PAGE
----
it’s an interesting discussion, and the easy answer is that there is probably not a simple explanation
I read a comment on one of the other discussion boards that basically said that all the stuff we try and apply to our faces doesn’t work, and that you should only worry about being happy and try new stuff. In that particular post watching good TV shows could make your seborrheic dermatitis go away. That’s not entirely untrue, but in my opinion there is so much more to it than just a state of mind.
It is true that it helps: I experienced it in the Philippines on vacation, but aside from my mental well-being I think it was the sun and saltwater that did the trick. And I’ve also often seen a correlation between stress and aggressive flare-ups. So, it does make a difference. I think I’ve also heard stories that cancer patients who believe they will win the fight have a better chance of actually surviving cancer, rather than just giving up and giving in. This is also the reason why I looked into meditation when I was still unable to treat the seborrheic dermatitis. So I definitely think that the body and mind are connected on a level we don’t fully understand, but to say that it is the only factor is also naïve in my opinion. Modern medicine may have it’s short-comings, but to completely deny everything they have shown is a ballsy move.
The body is a complex structure where many, many, many parts of the machine can malfunction and a lot of parts are connected in a chain, so that if one cog isn’t spinning like it’s supposed to, then it will impact something further down the line. I’m thinking genetic predisposition in one way or another to the yeast Malassezia, proper development and functioning of the immune system, healthy gut flora, proper hygiene of the skin, and probably also a calm, optimistic state of mind.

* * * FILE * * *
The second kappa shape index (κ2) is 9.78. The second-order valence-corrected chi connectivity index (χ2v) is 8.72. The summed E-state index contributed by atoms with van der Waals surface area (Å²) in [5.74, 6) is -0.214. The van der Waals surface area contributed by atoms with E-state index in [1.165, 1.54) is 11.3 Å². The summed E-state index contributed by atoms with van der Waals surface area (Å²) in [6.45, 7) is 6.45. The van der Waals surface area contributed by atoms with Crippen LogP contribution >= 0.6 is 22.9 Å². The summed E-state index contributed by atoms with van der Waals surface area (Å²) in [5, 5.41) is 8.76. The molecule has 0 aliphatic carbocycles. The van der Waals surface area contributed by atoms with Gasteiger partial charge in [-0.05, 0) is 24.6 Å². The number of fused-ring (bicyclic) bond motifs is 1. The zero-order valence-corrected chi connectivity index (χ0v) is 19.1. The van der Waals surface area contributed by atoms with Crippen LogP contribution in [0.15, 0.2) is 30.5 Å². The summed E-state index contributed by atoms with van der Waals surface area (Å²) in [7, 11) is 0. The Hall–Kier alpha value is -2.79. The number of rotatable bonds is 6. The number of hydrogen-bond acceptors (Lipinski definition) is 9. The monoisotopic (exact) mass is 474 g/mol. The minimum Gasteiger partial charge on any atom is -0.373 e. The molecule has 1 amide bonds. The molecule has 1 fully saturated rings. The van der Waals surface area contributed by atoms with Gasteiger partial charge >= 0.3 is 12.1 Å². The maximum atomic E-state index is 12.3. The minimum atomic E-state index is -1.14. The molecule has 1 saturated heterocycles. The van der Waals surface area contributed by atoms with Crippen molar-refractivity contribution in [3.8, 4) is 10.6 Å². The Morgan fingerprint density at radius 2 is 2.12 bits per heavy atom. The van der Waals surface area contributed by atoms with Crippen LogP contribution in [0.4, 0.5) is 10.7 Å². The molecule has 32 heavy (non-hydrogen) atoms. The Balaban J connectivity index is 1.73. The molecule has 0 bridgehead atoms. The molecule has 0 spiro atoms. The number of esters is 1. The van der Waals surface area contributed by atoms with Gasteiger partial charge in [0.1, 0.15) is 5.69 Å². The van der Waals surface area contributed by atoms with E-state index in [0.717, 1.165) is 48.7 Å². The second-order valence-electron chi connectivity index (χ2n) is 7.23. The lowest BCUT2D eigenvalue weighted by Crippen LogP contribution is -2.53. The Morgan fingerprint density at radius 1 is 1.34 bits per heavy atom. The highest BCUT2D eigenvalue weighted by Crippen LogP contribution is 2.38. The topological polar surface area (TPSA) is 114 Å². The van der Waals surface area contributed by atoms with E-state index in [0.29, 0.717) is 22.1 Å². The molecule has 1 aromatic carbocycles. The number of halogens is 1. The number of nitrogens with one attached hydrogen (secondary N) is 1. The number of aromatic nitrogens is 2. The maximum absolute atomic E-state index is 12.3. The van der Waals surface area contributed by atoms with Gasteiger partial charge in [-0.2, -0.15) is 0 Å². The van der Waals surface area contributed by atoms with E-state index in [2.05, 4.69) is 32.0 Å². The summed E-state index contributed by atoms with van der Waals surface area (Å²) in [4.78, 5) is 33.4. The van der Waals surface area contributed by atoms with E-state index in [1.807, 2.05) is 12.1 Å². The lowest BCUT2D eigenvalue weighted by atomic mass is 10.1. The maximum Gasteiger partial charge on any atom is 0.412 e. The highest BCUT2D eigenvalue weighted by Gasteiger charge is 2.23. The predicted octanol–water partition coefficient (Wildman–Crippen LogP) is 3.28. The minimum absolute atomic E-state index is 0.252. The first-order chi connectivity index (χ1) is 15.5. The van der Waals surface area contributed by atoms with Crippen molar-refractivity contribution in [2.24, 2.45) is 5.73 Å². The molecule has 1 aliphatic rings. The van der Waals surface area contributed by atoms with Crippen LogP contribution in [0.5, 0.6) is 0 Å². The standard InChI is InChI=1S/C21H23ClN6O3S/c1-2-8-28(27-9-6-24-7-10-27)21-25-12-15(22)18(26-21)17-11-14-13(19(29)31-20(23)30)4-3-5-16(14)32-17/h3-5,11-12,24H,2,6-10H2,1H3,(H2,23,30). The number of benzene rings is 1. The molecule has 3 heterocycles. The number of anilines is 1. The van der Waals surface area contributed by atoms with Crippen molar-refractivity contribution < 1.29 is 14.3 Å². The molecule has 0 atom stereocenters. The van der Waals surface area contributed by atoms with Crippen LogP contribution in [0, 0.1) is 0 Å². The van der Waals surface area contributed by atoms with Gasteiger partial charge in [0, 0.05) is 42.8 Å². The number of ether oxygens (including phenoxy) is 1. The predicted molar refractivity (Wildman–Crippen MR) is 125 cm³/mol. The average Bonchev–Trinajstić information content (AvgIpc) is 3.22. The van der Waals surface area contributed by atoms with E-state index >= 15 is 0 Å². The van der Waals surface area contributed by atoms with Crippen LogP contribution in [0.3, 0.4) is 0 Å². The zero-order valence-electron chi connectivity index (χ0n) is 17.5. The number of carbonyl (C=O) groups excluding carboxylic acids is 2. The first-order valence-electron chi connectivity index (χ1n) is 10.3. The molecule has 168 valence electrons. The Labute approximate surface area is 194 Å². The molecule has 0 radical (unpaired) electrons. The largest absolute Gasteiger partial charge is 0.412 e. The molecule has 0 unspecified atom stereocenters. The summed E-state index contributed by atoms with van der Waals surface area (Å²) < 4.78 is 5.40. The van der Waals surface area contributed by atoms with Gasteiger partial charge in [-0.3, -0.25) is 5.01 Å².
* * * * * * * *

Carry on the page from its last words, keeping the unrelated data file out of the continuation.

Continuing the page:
I was very skeptical when my dermatologist handed my this ‘miracle drug’ and told me the SD would be gone in one, maybe two weeks time. I had already tried this approach and it didn’t work. So at the time I was actually looking for a cure to the root of the problem, not just treat it when it appeared. My point is, it wasn’t my optimistic, strong believe that made nystatin work in the first place. I’m a strong believer now, and the knowledge that I now have a reliable tool to treat the SD probably gives me a more relaxed mindset that, at the end of the day, is a more healthy one that will contribute to keeping the SD down.
I’m not convinced that it’s only a matter of psychological well-being, but I guess it comes a long way. There is some microbiological stuff going on right under our noses, so to speak, and nystatin is known to bind ergosterol, which Malassezia apparently needs in its cell membrane. I believe in the scientific facts, but I am also very open-minded and fascinated by the alternative treatments, be it natural remedies or meditation and psychological well-being.
Fun story: When I was little I hypnotized or meditated a foot wart away. I have heard that they are usually really difficult to get rid of and the treatment is quite rough (it was back then anyway), so my doctor suggested that I try to meditate and focus my mind and imagine all sorts of unpleasantries on the wart. Every night I would sit for 10-15 minutes and wish it away. Within a couple of weeks it disappeared and I haven’t had any rebounds. So I do believe in the power of the mind, but in this case with the SD I tried just about anything and nothing worked except nystatin. (except lots and lots of sun and saltwater )
That’s my two-cents!
Thank you for running the site, Michael. It looks like a lot of people are finding helpful information here. It’s a good community.